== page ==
Ordinary dry chemical extinguishers work by interrupting the chemical reaction and should be used only for Class B and C fires. Water and foam extinguishers are useful when fighting small Class A fires. These extinguishers and hoses take away the heat element with the water, and the foam separates the oxygen from the other elements.

Streams of water from a water extinguisher can be dangerous if used on other types of fires by creating a shock hazard or spreading around flammable liquids. Water hoses can be used to manage any fire that have grown so large they can't be controlled by an extinguisher alone. But ideally, no fire will ever get to this state. On other fires, the stream could spread the flammable liquid or create a shock hazard.

Carbon dioxide extinguishers are another useful extinguisher that takes the oxygen element out of the fire, then removes the heat with a cold discharge. CO2 is heavier than air and will displace the air at the base of the fire, where combustion occurs. These extinguishers should only be used on Class B and C fires. CO2 extinguishers are more effective in enclosed spaces, as opposed to open areas such as the deck, where the gas can be dispersed.

The multi-purpose cartridge extinguisher is like the stored pressure extinguisher in that it is effective in fighting Class A, B, and C fires by creating a barrier between oxygen and the fuel. Ordinary dry chemicals can only be used on Class B and C fires.

Clean agent extinguishers extinguish Class B and C fires. Larger clean agent extinguishers can also be used on A, B, and C fires. Clean agent extinguishers include halon and halocarbon agents. They extinguish fires by interrupting the chemical reaction of the fire triangle.

To fight a Class D combustible metal fire, you should use a dry powder, not dry chemical extinguisher. This special extinguishing agent breaks the fire chain at the molecular level, preventing combustion.

To fight class K fires in the galley, you will want to use a wet chemical agent which removes the heat from the fires and creates a barrier between the oxygen and fuel. This prevents reignition.

Make sure extinguishers are placed in the correct areas and is not covered in any way. Instructions on how to operate the extinguisher must be facing out. Fire extinguishers are required to be visually inspected monthly and serviced annually.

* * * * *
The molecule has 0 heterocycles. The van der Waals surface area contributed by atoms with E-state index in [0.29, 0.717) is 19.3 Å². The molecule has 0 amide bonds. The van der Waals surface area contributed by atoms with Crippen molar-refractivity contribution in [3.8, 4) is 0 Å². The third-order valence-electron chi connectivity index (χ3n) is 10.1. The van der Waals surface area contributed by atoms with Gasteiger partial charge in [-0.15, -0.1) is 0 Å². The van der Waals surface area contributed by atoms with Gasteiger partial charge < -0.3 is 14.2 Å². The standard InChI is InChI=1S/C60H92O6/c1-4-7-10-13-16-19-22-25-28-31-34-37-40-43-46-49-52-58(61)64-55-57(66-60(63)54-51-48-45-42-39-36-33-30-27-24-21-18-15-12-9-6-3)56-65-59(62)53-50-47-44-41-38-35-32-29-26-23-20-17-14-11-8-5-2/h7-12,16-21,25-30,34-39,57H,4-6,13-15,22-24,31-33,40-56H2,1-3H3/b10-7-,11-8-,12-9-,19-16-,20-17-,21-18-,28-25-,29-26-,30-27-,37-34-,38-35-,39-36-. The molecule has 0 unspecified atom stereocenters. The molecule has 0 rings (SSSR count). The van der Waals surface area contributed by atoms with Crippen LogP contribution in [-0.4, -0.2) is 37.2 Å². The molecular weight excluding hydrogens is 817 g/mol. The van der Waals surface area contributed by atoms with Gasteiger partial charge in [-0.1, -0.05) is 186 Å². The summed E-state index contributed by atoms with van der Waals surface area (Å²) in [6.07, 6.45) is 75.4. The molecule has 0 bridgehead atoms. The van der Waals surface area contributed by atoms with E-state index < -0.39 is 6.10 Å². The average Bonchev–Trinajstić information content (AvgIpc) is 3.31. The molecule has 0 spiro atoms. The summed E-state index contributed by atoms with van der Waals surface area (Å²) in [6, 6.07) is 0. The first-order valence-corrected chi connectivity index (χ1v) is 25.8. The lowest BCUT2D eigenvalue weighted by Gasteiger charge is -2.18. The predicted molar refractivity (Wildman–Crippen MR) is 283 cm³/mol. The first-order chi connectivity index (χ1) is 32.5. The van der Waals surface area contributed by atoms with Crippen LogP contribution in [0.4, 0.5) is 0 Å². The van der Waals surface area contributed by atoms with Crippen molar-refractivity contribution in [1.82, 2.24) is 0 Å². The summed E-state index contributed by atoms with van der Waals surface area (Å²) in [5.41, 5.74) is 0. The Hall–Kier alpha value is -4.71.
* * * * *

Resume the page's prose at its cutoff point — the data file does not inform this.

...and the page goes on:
In addition to fire extinguishers, a ship will have a built-in fire suppression system. Here are a few examples of what those can be: fire hoses, nozzles, piping, and fire pumps. In the engine room, you will also find built-in sprinkler systems, along with semi-portable CO2 systems.

Older steamships may have steam smothering lines in the cargo spaces. Detection sensors are placed throughout the ship that will sound an alarm in the presence of smoke, fumes, steam, or heat. There will be a master alarm panel on the bridge and possibly the engine control room. When a sensor is triggered, the panel will show the location of the event, allowing a rapid response to the possible fire.

[PPE FOR FIREFIGHTING] Fire prevention is your first line of defense against a fire. However, if a fire does start, firefighters will need the right personal protective equipment to improve your chance of survival. It's vital that you learn the location of this equipment and understand how to quickly and properly put it on.

Ships may be equipped with firefighters bunker suits. This increases your protection from flames, radiant heat, and steam, allowing you to get nearer to the source of the fire. The bunker gear consists of turnout coat and pants. Protect yourself further with a firefighting helmet, gloves, and rubber firefighting boots.

Your ships are equipped with Self-Contained Breathing Apparatus, or SCBA units. Before using an SCBA, be sure that you've been fit tested and properly trained on SCBA use. The SCBA should carry at least 30 minutes of air under normal circumstances.

An Emergency Escape Breathing Device, or EEBD, is designed to help crew escape a smoky compartment and contains enough oxygen to last at least 10 minutes. EEBDs are strictly for escape purposes and should not be used in firefighting.

Many times when dealing with small fires, the crew will not have time to change into protective clothing. Be aware of your clothing limitations when fighting fires. And always remember that fires are much safer and easier to fight when in the early, or incipient, stages of the fire.